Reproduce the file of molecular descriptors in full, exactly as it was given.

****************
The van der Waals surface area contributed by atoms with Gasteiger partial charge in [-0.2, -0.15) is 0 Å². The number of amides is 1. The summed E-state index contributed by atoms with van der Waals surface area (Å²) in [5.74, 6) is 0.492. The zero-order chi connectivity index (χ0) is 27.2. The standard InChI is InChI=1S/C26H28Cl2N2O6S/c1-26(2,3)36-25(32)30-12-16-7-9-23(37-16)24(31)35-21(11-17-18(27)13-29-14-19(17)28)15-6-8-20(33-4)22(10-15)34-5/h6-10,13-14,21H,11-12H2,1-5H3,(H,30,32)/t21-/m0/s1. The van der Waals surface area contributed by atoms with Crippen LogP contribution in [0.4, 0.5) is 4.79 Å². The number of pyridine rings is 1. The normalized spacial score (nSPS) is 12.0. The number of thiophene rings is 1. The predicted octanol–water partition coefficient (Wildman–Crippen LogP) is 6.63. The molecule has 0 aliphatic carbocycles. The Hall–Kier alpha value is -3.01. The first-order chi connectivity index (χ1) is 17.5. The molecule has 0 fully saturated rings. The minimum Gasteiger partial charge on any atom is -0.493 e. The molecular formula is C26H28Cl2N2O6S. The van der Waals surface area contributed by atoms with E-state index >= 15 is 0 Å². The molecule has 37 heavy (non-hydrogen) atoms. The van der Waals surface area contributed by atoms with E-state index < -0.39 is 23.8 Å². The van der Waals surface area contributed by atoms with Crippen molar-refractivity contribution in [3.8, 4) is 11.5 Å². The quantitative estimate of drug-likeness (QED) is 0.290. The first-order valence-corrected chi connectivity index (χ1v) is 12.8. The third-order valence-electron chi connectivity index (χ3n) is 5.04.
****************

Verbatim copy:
The van der Waals surface area contributed by atoms with Gasteiger partial charge in [-0.2, -0.15) is 0 Å². The number of amides is 1. The summed E-state index contributed by atoms with van der Waals surface area (Å²) in [5.74, 6) is 0.492. The zero-order chi connectivity index (χ0) is 27.2. The standard InChI is InChI=1S/C26H28Cl2N2O6S/c1-26(2,3)36-25(32)30-12-16-7-9-23(37-16)24(31)35-21(11-17-18(27)13-29-14-19(17)28)15-6-8-20(33-4)22(10-15)34-5/h6-10,13-14,21H,11-12H2,1-5H3,(H,30,32)/t21-/m0/s1. The van der Waals surface area contributed by atoms with Crippen LogP contribution in [0.4, 0.5) is 4.79 Å². The number of pyridine rings is 1. The normalized spacial score (nSPS) is 12.0. The number of thiophene rings is 1. The predicted octanol–water partition coefficient (Wildman–Crippen LogP) is 6.63. The molecule has 0 aliphatic carbocycles. The Hall–Kier alpha value is -3.01. The first-order chi connectivity index (χ1) is 17.5. The molecule has 0 fully saturated rings. The minimum Gasteiger partial charge on any atom is -0.493 e. The molecular formula is C26H28Cl2N2O6S. The van der Waals surface area contributed by atoms with E-state index >= 15 is 0 Å². The molecule has 37 heavy (non-hydrogen) atoms. The van der Waals surface area contributed by atoms with E-state index < -0.39 is 23.8 Å². The van der Waals surface area contributed by atoms with Crippen molar-refractivity contribution in [3.8, 4) is 11.5 Å². The quantitative estimate of drug-likeness (QED) is 0.290. The first-order valence-corrected chi connectivity index (χ1v) is 12.8. The third-order valence-electron chi connectivity index (χ3n) is 5.04.